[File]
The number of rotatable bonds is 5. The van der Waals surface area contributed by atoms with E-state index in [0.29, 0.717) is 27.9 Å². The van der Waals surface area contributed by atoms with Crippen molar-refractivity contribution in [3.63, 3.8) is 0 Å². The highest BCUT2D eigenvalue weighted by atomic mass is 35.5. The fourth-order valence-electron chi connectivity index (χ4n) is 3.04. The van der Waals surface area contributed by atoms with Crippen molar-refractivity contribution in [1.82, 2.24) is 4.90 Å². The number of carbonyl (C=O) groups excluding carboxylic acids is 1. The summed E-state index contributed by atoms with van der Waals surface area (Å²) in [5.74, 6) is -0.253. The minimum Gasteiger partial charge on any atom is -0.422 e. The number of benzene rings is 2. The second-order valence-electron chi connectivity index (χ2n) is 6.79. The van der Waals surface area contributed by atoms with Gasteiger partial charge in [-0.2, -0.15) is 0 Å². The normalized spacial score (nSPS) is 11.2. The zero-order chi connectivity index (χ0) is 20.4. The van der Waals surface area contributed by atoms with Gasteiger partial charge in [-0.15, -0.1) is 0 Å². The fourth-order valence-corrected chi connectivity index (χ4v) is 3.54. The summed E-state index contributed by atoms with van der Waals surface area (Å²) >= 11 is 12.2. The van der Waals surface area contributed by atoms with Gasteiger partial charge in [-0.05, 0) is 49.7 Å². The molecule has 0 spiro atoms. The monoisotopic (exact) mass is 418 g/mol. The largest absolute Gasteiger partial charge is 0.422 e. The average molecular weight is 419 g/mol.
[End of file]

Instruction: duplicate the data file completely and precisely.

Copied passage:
The number of rotatable bonds is 5. The van der Waals surface area contributed by atoms with E-state index in [0.29, 0.717) is 27.9 Å². The van der Waals surface area contributed by atoms with Crippen molar-refractivity contribution in [3.63, 3.8) is 0 Å². The highest BCUT2D eigenvalue weighted by atomic mass is 35.5. The fourth-order valence-electron chi connectivity index (χ4n) is 3.04. The van der Waals surface area contributed by atoms with Crippen molar-refractivity contribution in [1.82, 2.24) is 4.90 Å². The number of carbonyl (C=O) groups excluding carboxylic acids is 1. The summed E-state index contributed by atoms with van der Waals surface area (Å²) in [5.74, 6) is -0.253. The minimum Gasteiger partial charge on any atom is -0.422 e. The number of benzene rings is 2. The second-order valence-electron chi connectivity index (χ2n) is 6.79. The van der Waals surface area contributed by atoms with Gasteiger partial charge in [-0.2, -0.15) is 0 Å². The normalized spacial score (nSPS) is 11.2. The zero-order chi connectivity index (χ0) is 20.4. The van der Waals surface area contributed by atoms with Gasteiger partial charge in [-0.15, -0.1) is 0 Å². The fourth-order valence-corrected chi connectivity index (χ4v) is 3.54. The summed E-state index contributed by atoms with van der Waals surface area (Å²) >= 11 is 12.2. The van der Waals surface area contributed by atoms with Gasteiger partial charge in [-0.05, 0) is 49.7 Å². The molecule has 0 spiro atoms. The monoisotopic (exact) mass is 418 g/mol. The largest absolute Gasteiger partial charge is 0.422 e. The average molecular weight is 419 g/mol.